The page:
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Reading the Bible: Elijah on the Mountain of God
by Revd Dr Doru Costache

1 Kings (3 Kings in the LXX) 19:3-13 [the text in italics] Elijah was afraid and ran for his life. When he came to Beersheba in Judah, he left his servant there, while he himself went a day's journey into the desert. When afraid, no matter the reason, and running for your life, you cannot find help in others and even in your earthly self. Leave down your servant, this corrupted body, and allow your soul/inner self fly towards the Rock. Leave the servant aside and fly to the desert for one day. [a day’s journey = the distance one could cover by walking constantly during a day; I chose to use for one day having the impression of being suggested here a personal experience of the only – not first – day of creation.] The desert, where there is no place to hiding and no possibility of disguise, where you could clearly see yourself, alone, in front of God. And for just one day, understanding that there is none other (cf. Genesis 1:5, where day one is, not the first) He came to a broom tree, sat down under it and prayed that he might die. "I have had enough, Lord," he said. "Take my life; I am no better than my ancestors." Then he lay down under the tree and fell asleep. The Tree... So present from the beginning to the end of the Scripture (Genesis 2:814; Revelation 22:1-6)... In Buddha’s vision too… The Tree is the symbol of the revelation, with its shadow cast on you, like a darkened refraction of the enlightening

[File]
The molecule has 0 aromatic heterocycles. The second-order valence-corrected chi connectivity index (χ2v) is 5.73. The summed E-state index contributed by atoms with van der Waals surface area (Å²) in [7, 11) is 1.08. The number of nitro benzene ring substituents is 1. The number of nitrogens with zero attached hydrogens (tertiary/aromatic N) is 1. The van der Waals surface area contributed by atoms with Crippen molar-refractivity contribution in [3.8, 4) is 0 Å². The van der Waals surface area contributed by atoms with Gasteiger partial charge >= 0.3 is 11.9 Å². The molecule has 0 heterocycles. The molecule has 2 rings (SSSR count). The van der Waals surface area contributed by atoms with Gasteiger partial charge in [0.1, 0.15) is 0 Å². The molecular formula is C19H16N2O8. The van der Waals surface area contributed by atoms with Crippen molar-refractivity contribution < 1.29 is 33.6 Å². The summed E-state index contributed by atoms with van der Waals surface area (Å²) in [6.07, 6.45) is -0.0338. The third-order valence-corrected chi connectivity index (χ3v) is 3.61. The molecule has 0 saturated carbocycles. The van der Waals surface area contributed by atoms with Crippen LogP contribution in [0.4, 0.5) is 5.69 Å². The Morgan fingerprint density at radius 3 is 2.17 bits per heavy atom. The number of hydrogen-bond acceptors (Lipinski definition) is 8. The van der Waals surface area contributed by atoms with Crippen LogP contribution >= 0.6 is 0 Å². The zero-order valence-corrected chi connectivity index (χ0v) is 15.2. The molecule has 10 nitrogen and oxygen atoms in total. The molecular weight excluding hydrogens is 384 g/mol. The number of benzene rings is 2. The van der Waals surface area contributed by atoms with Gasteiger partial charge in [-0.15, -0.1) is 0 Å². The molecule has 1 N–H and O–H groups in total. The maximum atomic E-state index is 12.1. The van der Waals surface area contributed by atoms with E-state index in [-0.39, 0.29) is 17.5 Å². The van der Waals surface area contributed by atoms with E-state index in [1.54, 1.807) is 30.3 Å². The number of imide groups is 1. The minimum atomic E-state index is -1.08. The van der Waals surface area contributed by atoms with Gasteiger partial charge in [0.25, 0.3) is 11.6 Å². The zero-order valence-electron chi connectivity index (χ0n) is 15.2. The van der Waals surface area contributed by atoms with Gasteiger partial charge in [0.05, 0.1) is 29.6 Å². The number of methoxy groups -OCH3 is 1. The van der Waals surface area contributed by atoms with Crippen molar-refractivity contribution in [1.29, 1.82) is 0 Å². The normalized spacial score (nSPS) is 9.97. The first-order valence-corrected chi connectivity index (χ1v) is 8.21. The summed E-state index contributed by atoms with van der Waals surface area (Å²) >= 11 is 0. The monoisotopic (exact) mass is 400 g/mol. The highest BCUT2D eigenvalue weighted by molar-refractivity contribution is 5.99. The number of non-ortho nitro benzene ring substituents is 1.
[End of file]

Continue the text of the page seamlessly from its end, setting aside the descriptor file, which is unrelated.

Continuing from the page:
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truth from above... There, under the Tree, is the best place in the world to express your fears, to shed your tears... There you could asleep/anesthetize your senses and your mind, preparing yourself, waiting for the answer (Genesis 2:21-25)... Is it not intriguing, how Elijah did not want to eat from the Tree? He was strong. He knew the truth was beyond the Tree itself. The Tree represented a symbol, the epiphany, incarnation of another reality…

Why Elijah fell asleep again? For an angel cannot be the answer. It (no he, no she) just represents the presentiment of the answer…